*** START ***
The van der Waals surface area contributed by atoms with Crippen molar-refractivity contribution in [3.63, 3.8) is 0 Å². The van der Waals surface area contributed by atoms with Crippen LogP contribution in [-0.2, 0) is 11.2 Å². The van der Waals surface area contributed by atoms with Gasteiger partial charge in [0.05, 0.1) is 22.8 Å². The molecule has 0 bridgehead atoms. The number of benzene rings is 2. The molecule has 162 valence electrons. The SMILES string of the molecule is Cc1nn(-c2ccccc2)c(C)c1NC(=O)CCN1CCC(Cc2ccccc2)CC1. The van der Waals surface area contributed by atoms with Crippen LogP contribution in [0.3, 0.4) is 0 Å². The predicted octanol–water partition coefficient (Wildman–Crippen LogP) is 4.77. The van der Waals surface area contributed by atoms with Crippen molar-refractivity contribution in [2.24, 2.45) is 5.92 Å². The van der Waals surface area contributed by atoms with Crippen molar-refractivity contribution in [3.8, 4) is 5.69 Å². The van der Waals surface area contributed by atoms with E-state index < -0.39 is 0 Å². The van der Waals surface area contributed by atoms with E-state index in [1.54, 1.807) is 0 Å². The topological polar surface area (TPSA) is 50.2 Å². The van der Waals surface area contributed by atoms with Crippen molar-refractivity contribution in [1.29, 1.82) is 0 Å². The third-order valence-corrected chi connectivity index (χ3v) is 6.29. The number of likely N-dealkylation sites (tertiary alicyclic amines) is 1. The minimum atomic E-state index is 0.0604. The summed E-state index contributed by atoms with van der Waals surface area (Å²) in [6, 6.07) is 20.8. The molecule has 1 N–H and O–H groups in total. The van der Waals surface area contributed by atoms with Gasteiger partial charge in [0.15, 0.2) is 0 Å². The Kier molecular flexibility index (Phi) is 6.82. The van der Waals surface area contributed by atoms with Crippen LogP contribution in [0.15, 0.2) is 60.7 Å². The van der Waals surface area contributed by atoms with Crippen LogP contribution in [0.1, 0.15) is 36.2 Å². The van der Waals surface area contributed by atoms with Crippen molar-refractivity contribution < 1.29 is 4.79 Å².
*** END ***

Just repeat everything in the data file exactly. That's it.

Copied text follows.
The van der Waals surface area contributed by atoms with Crippen molar-refractivity contribution in [3.63, 3.8) is 0 Å². The van der Waals surface area contributed by atoms with Crippen LogP contribution in [-0.2, 0) is 11.2 Å². The van der Waals surface area contributed by atoms with Gasteiger partial charge in [0.05, 0.1) is 22.8 Å². The molecule has 0 bridgehead atoms. The number of benzene rings is 2. The molecule has 162 valence electrons. The SMILES string of the molecule is Cc1nn(-c2ccccc2)c(C)c1NC(=O)CCN1CCC(Cc2ccccc2)CC1. The van der Waals surface area contributed by atoms with Crippen LogP contribution in [0.3, 0.4) is 0 Å². The predicted octanol–water partition coefficient (Wildman–Crippen LogP) is 4.77. The van der Waals surface area contributed by atoms with Crippen molar-refractivity contribution in [2.24, 2.45) is 5.92 Å². The van der Waals surface area contributed by atoms with Crippen molar-refractivity contribution in [3.8, 4) is 5.69 Å². The van der Waals surface area contributed by atoms with E-state index < -0.39 is 0 Å². The van der Waals surface area contributed by atoms with E-state index in [1.54, 1.807) is 0 Å². The topological polar surface area (TPSA) is 50.2 Å². The van der Waals surface area contributed by atoms with Crippen molar-refractivity contribution in [1.29, 1.82) is 0 Å². The third-order valence-corrected chi connectivity index (χ3v) is 6.29. The number of likely N-dealkylation sites (tertiary alicyclic amines) is 1. The minimum atomic E-state index is 0.0604. The summed E-state index contributed by atoms with van der Waals surface area (Å²) in [6, 6.07) is 20.8. The molecule has 1 N–H and O–H groups in total. The van der Waals surface area contributed by atoms with Gasteiger partial charge in [0.15, 0.2) is 0 Å². The Kier molecular flexibility index (Phi) is 6.82. The van der Waals surface area contributed by atoms with Crippen LogP contribution in [0.15, 0.2) is 60.7 Å². The van der Waals surface area contributed by atoms with Crippen LogP contribution in [0.1, 0.15) is 36.2 Å². The van der Waals surface area contributed by atoms with Crippen molar-refractivity contribution < 1.29 is 4.79 Å².